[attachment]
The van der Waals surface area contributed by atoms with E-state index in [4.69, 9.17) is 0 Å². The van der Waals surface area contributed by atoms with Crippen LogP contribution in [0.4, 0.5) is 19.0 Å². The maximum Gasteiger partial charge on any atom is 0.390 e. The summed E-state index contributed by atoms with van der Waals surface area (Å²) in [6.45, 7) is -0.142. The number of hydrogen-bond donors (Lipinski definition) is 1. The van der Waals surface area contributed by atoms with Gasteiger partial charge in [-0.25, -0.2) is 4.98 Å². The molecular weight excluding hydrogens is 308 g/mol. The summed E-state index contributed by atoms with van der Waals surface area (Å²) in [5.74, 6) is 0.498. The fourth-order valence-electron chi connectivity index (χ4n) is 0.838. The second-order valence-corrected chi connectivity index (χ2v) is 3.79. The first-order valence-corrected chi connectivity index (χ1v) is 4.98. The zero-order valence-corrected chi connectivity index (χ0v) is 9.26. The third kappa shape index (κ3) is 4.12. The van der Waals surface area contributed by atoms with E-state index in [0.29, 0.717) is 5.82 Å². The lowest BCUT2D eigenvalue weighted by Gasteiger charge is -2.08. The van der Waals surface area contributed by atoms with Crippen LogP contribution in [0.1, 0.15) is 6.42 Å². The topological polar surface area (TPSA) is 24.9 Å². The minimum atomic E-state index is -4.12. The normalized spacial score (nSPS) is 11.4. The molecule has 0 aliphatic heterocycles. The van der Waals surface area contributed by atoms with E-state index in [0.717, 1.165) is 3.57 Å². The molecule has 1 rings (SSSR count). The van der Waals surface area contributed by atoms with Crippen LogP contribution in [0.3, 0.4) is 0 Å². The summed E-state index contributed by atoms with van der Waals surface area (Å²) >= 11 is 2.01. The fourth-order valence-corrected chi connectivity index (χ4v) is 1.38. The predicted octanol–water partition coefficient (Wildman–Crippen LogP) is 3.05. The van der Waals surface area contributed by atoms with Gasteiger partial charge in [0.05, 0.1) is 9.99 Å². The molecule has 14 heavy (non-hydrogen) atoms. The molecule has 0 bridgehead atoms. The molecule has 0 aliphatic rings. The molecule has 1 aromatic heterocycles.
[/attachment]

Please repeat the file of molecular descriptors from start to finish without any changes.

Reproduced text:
The van der Waals surface area contributed by atoms with E-state index in [4.69, 9.17) is 0 Å². The van der Waals surface area contributed by atoms with Crippen LogP contribution in [0.4, 0.5) is 19.0 Å². The maximum Gasteiger partial charge on any atom is 0.390 e. The summed E-state index contributed by atoms with van der Waals surface area (Å²) in [6.45, 7) is -0.142. The number of hydrogen-bond donors (Lipinski definition) is 1. The van der Waals surface area contributed by atoms with Gasteiger partial charge in [-0.25, -0.2) is 4.98 Å². The molecular weight excluding hydrogens is 308 g/mol. The summed E-state index contributed by atoms with van der Waals surface area (Å²) in [5.74, 6) is 0.498. The fourth-order valence-electron chi connectivity index (χ4n) is 0.838. The second-order valence-corrected chi connectivity index (χ2v) is 3.79. The first-order valence-corrected chi connectivity index (χ1v) is 4.98. The zero-order valence-corrected chi connectivity index (χ0v) is 9.26. The third kappa shape index (κ3) is 4.12. The van der Waals surface area contributed by atoms with E-state index in [0.29, 0.717) is 5.82 Å². The lowest BCUT2D eigenvalue weighted by Gasteiger charge is -2.08. The van der Waals surface area contributed by atoms with Crippen LogP contribution in [0.1, 0.15) is 6.42 Å². The topological polar surface area (TPSA) is 24.9 Å². The minimum atomic E-state index is -4.12. The normalized spacial score (nSPS) is 11.4. The molecule has 0 aliphatic heterocycles. The van der Waals surface area contributed by atoms with E-state index in [0.717, 1.165) is 3.57 Å². The molecule has 1 rings (SSSR count). The van der Waals surface area contributed by atoms with Crippen LogP contribution in [0.3, 0.4) is 0 Å². The summed E-state index contributed by atoms with van der Waals surface area (Å²) >= 11 is 2.01. The fourth-order valence-corrected chi connectivity index (χ4v) is 1.38. The predicted octanol–water partition coefficient (Wildman–Crippen LogP) is 3.05. The van der Waals surface area contributed by atoms with Gasteiger partial charge in [0.05, 0.1) is 9.99 Å². The molecule has 14 heavy (non-hydrogen) atoms. The molecule has 0 bridgehead atoms. The molecule has 0 aliphatic rings. The molecule has 1 aromatic heterocycles.